The Slatest

Why Mike Pence Still Refuses to Call David Duke Deplorable

Mike Pence speaks at a news conference with Speaker of the House Paul Ryan following a weekly House GOP conference on Tuesday.

Chip Somodevilla/Getty Images

Republican vice presidential nominee Mike Pence declined to describe former Ku Klux Klan Grand Wizard David Duke as “deplorable” for the second time in as many days on Tuesday.*

During a press conference after attending a meeting with House Republicans, Pence said that Duke—who is running for Senate as a Republican in Louisiana and is a staunch Donald Trump supporter—was a “bad man,” but that he wouldn’t call him “deplorable” because he wasn’t in the “name-calling business.” (Apparently calling someone a “bad man” isn’t name-calling, but calling someone “deplorable” is.)

“For all the world, I have no idea why this man keeps coming up,” the Indiana governor said. “Donald Trump and I have denounced David Duke repeatedly. We have said we do not want his support and we do not want the support of people who think like him. And yesterday, I was asked a question about that and I repeated that again. And the simple fact is that I am not in the name-calling business.”

Duke has been a proud supporter of Trump for a various number of reasons, including his support for Trump’s immigration policies and belief that the Republican nominee stands up to “Jewish moneybags” and the “Jewish media establishment.”

On Monday, Pence was asked by CNN’s Wolf Blitzer whether Duke was “deplorable”—the word used by Hillary Clinton to describe a substantial portion of Trump supporters—and Pence gave a similar answer to the one he did in the press conference. Duke responded by voicing his support for Pence and the vice presidential candidate’s rejection of this “absolute controlled media.”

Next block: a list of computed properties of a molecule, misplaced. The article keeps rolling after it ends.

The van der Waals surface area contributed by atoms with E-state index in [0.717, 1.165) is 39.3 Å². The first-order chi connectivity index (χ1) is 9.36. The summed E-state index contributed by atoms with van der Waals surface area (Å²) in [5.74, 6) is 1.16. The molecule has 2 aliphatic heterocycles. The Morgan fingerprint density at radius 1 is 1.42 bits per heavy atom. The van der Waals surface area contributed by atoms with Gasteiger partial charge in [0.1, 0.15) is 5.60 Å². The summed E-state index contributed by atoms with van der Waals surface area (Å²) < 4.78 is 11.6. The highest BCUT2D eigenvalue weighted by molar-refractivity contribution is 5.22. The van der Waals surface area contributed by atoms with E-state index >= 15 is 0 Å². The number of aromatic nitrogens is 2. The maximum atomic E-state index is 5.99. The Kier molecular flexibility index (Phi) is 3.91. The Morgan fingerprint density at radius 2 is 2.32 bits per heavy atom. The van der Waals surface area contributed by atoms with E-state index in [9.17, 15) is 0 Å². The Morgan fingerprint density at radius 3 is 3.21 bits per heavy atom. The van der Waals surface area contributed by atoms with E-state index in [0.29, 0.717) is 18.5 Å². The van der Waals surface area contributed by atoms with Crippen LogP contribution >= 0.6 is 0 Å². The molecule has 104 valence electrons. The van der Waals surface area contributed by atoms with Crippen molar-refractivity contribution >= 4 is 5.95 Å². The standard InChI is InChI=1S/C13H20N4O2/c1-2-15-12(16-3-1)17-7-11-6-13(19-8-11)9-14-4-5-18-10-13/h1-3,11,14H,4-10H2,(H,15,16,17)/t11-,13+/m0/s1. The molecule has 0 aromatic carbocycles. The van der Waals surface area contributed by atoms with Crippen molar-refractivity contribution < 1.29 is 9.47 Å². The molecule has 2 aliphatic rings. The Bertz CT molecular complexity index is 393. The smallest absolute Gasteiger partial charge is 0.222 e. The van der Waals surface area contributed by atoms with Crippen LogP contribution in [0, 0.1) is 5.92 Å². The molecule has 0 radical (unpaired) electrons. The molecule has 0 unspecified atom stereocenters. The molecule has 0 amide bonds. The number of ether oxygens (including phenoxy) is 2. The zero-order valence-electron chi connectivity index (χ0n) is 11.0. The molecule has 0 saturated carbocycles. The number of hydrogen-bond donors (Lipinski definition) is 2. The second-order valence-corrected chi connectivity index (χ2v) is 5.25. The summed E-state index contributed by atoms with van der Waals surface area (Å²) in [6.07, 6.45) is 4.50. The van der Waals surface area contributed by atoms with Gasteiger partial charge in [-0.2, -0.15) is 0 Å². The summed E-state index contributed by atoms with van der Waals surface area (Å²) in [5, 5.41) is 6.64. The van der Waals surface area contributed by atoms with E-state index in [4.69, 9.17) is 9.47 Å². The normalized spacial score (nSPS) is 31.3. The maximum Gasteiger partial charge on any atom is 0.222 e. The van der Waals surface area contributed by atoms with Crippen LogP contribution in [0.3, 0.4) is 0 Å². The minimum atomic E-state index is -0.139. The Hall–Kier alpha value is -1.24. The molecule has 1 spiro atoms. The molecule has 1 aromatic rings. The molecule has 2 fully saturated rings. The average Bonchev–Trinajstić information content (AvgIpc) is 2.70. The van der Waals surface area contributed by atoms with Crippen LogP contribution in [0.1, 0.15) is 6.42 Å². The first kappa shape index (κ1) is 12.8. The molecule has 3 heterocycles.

Again on Monday, Pence rejected the word deplorable to describe Duke, saying it would only serve to “validate the language that Hillary Clinton used to describe the American people.”

Pence was clearly seeking to reject Clinton’s language as a way of maintaining his ability to attack her for it, rather than to defend one of the most prominent white supremacists in the country.

“Hillary Clinton wasn’t talking about that bad man,” he said of Clinton’s since-walked-back remarks that roughly half of Trump’s supporters were “racist, sexist, homophobic, xenophobic, Islamophobic.”

“She was talking about people all across this country who are coming out in record numbers to stand by Donald Trump and to stand with him in his vision to make America great again,” Pence continued. “We’ll call on her again to apologize and retract her comments. The only thing she said so far is that she was wrong about the math, I guess, and she’s sorry she said half.”

As Slate’s Jamelle Bouie and the Washington Post’s Dana Milbank have written, as impolitic as Clinton’s statements were, multiple analyses of racial animus among the electorate show that Clinton’s original number probably wasn’t wrong.

Pence and Trump, though, are clearly looking to capitalize on the impression that Clinton was trashing a large portion of decent American citizens for no good reason and to make that a central theme in the closing months of the campaign. On Monday, Trump released a new TV ad saying that Clinton was “viciously demonizing hard-working people like you.”

And in his press conference, Pence went so far as to mischaracterize Clinton’s remarks as describing Trump supporters as “not American.”

“She said that, at the time, half of the people supporting Donald Trump and I were irredeemable, were not American,” Pence said. “Frankly, I’ve never heard a major party candidate in the United States speak about the American people with such contempt.”

Again, it seems as though Pence’s refusal to describe Duke as deplorable is more about maintaining that line of attack on Clinton than actually defending Duke, and we will soon see if it is a worthwhile trade-off.

*Correction, Sept. 13, 2016: This post originally misidentified the Ku Klux Klan as the Klu Klux Klan.

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